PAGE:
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Digital Remote Soft Proofing: The Key to Effective Color Communication

(June 2008) posted on Thu Jun 19, 2008

Digital remote soft proofing offers screen and digital printers a way to improve color control, speed up time to press, and greatly reduce rejects. Read on to find out more about this technology and some of the other benefits you can reap when you implement a remote soft proofing system.

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By Mark A. Coudray

One of the really great benefits of a digital workflow is the greatly reduced production time. Through it we can eliminate many traditionally analog steps, such as removing film generation from screenmaking by using a computer-to-screen system. This sort of technology can help us get jobs on press in a matter of minutes.

Likewise, the transfer of and accessibility to digital information has become a key part of the critical path in our workflows. We can lose hours or even days in the approval process as key players become increasingly disconnected and distanced from the physical manufacturing facilities, which is why digital soft proofing—the ability to accurately view, comment on, and approve digital color both on site and remotely—is now an essential part of an efficient digital production model. This article will introduce the benefits, limitations, and realities of remote soft proofing. We’ll look at the technologies and the path to integrating it into your existing digital or analog/digital workflow, operating under the assumption that the files you work with are digital in nature and the hard proofs you generate are also imaged digitally.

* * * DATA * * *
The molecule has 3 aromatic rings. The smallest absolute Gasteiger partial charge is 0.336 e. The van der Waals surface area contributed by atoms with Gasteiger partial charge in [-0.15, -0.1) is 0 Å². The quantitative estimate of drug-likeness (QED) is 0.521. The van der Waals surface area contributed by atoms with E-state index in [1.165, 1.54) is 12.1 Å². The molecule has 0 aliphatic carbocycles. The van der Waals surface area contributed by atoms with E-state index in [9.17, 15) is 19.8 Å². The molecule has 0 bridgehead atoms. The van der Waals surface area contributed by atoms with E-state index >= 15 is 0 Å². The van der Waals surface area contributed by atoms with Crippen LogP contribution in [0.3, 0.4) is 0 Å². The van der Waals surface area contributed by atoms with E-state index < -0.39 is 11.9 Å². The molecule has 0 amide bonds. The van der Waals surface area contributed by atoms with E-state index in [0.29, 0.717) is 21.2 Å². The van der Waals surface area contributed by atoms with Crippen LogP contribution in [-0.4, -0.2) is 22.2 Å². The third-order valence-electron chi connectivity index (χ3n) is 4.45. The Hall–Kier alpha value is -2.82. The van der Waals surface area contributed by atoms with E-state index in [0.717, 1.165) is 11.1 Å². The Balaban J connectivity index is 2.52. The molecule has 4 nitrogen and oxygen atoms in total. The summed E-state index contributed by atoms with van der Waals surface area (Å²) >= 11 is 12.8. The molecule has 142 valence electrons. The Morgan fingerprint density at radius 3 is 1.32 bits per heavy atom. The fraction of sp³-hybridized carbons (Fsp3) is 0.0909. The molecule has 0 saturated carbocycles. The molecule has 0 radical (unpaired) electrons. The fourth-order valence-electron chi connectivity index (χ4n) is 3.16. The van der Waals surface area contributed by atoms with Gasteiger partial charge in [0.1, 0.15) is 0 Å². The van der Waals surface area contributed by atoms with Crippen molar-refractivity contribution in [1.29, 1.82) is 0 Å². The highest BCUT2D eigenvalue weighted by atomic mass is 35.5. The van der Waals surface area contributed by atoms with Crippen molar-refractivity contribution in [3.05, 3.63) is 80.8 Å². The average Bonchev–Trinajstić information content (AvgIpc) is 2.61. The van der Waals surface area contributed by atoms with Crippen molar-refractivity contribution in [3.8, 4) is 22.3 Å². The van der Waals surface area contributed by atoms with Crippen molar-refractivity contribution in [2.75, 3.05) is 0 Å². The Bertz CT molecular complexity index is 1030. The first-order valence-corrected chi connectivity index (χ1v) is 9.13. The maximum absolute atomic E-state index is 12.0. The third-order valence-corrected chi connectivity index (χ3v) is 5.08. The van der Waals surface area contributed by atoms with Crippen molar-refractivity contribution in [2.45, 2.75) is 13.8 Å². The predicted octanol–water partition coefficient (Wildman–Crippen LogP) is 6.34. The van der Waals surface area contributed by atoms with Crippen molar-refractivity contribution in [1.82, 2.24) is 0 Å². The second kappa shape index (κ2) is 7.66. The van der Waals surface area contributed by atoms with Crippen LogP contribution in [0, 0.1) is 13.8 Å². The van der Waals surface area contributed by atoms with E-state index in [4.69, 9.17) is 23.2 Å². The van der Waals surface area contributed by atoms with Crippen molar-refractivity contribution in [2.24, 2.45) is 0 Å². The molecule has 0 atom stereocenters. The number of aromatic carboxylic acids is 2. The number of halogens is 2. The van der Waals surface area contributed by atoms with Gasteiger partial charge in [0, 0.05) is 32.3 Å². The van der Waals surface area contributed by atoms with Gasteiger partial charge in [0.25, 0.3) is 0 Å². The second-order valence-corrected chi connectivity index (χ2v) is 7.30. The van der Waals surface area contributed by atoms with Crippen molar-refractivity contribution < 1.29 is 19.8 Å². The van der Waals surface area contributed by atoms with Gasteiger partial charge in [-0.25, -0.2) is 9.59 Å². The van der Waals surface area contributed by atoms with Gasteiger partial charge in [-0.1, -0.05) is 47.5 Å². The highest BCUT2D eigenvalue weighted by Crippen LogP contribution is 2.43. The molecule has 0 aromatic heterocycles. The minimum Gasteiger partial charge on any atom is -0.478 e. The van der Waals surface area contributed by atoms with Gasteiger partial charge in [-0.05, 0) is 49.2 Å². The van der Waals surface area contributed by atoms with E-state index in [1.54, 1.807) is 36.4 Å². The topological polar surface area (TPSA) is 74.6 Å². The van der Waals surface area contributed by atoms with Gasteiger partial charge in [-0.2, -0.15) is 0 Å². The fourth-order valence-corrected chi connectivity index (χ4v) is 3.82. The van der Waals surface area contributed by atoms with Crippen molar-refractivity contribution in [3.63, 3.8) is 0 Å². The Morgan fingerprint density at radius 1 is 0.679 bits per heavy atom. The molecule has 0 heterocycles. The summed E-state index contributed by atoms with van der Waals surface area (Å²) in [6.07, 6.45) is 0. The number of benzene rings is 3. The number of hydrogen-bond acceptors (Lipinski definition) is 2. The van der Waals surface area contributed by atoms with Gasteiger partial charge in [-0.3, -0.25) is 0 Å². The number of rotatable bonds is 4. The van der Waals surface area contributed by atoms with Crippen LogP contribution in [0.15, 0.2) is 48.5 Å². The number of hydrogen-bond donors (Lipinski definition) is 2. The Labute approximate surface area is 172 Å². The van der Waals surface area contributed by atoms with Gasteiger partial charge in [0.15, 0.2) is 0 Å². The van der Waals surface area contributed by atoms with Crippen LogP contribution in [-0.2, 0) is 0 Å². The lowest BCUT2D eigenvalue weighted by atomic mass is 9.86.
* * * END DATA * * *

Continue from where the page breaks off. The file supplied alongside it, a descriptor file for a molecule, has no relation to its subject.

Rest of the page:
Origins of soft proofing

Remote soft proofing means that two are more parties, separated physically by undetermined distances, can view color-accurate digital files on their monitors and be able to output calibrated, precise, inkjet proofs that match the images on their monitors at their independent locations (Figure 1).There are no limits on how many parties can be involved simultaneously.

The concept of soft proofing isn’t new. Companies were in development of collaborative digital workflows as far back as 1996. But like all things digital, the concepts were sound but the technology was immature and lacking in the necessary speed and bandwidth to deliver a practical solution. Companies like were formed to help deliver the Gigabyte-sized files necessary for commercial printing over the Internet. Using ISDN and proprietary hardware, attempted to close the loop in the rapidly emerging digital-reproduction landscape.


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